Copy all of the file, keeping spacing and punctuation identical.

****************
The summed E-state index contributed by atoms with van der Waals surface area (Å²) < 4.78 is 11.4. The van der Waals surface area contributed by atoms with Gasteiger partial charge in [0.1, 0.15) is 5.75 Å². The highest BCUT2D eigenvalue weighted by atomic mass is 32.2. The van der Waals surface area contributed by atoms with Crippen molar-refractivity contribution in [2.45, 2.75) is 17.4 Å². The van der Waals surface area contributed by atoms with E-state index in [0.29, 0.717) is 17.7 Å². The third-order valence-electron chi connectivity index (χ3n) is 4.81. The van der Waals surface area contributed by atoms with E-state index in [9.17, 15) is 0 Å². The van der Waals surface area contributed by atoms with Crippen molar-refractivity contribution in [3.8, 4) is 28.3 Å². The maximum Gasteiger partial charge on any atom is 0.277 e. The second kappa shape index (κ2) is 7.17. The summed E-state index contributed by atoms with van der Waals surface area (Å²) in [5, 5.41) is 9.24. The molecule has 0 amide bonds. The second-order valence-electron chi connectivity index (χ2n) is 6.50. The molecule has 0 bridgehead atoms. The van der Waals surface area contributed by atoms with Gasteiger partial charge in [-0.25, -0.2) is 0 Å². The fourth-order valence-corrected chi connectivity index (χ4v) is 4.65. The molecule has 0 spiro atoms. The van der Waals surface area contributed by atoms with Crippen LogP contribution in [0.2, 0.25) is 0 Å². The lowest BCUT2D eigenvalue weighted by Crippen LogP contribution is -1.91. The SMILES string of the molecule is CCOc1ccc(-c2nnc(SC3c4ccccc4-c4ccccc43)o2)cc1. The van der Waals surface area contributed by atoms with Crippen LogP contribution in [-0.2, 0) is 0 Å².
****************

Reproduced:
The summed E-state index contributed by atoms with van der Waals surface area (Å²) < 4.78 is 11.4. The van der Waals surface area contributed by atoms with Gasteiger partial charge in [0.1, 0.15) is 5.75 Å². The highest BCUT2D eigenvalue weighted by atomic mass is 32.2. The van der Waals surface area contributed by atoms with Crippen molar-refractivity contribution in [2.45, 2.75) is 17.4 Å². The van der Waals surface area contributed by atoms with E-state index in [0.29, 0.717) is 17.7 Å². The third-order valence-electron chi connectivity index (χ3n) is 4.81. The van der Waals surface area contributed by atoms with E-state index in [9.17, 15) is 0 Å². The van der Waals surface area contributed by atoms with Crippen molar-refractivity contribution in [3.8, 4) is 28.3 Å². The maximum Gasteiger partial charge on any atom is 0.277 e. The second kappa shape index (κ2) is 7.17. The summed E-state index contributed by atoms with van der Waals surface area (Å²) in [5, 5.41) is 9.24. The molecule has 0 amide bonds. The second-order valence-electron chi connectivity index (χ2n) is 6.50. The molecule has 0 bridgehead atoms. The van der Waals surface area contributed by atoms with Gasteiger partial charge in [-0.25, -0.2) is 0 Å². The fourth-order valence-corrected chi connectivity index (χ4v) is 4.65. The molecule has 0 spiro atoms. The van der Waals surface area contributed by atoms with Crippen LogP contribution in [0.2, 0.25) is 0 Å². The lowest BCUT2D eigenvalue weighted by Crippen LogP contribution is -1.91. The SMILES string of the molecule is CCOc1ccc(-c2nnc(SC3c4ccccc4-c4ccccc43)o2)cc1. The van der Waals surface area contributed by atoms with Crippen LogP contribution in [-0.2, 0) is 0 Å².